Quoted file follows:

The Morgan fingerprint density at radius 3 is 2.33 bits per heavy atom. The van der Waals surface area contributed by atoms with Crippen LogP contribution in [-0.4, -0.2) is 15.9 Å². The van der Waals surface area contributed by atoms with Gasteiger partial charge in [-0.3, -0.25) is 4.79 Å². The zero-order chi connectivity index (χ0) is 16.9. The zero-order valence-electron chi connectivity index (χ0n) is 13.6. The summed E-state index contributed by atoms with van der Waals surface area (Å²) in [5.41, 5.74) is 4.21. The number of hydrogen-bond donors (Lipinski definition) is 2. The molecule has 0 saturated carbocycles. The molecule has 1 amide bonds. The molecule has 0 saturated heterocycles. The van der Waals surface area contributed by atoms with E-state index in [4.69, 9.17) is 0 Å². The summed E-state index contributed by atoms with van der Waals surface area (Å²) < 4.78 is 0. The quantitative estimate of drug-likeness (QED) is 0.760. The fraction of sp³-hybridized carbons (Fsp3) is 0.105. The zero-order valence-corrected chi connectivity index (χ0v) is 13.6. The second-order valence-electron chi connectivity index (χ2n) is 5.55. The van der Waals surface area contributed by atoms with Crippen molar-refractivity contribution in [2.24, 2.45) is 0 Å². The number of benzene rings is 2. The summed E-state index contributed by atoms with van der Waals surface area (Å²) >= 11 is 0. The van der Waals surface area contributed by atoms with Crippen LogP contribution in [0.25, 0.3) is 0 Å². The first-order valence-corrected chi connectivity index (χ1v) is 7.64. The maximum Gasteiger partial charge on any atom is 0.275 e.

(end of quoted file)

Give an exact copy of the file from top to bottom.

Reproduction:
The Morgan fingerprint density at radius 3 is 2.33 bits per heavy atom. The van der Waals surface area contributed by atoms with Crippen LogP contribution in [-0.4, -0.2) is 15.9 Å². The van der Waals surface area contributed by atoms with Gasteiger partial charge in [-0.3, -0.25) is 4.79 Å². The zero-order chi connectivity index (χ0) is 16.9. The zero-order valence-electron chi connectivity index (χ0n) is 13.6. The summed E-state index contributed by atoms with van der Waals surface area (Å²) in [5.41, 5.74) is 4.21. The number of hydrogen-bond donors (Lipinski definition) is 2. The molecule has 0 saturated carbocycles. The molecule has 1 amide bonds. The molecule has 0 saturated heterocycles. The van der Waals surface area contributed by atoms with E-state index in [4.69, 9.17) is 0 Å². The summed E-state index contributed by atoms with van der Waals surface area (Å²) < 4.78 is 0. The quantitative estimate of drug-likeness (QED) is 0.760. The fraction of sp³-hybridized carbons (Fsp3) is 0.105. The zero-order valence-corrected chi connectivity index (χ0v) is 13.6. The second-order valence-electron chi connectivity index (χ2n) is 5.55. The van der Waals surface area contributed by atoms with Crippen molar-refractivity contribution in [2.24, 2.45) is 0 Å². The number of benzene rings is 2. The summed E-state index contributed by atoms with van der Waals surface area (Å²) >= 11 is 0. The van der Waals surface area contributed by atoms with Crippen LogP contribution in [0.25, 0.3) is 0 Å². The first-order valence-corrected chi connectivity index (χ1v) is 7.64. The maximum Gasteiger partial charge on any atom is 0.275 e.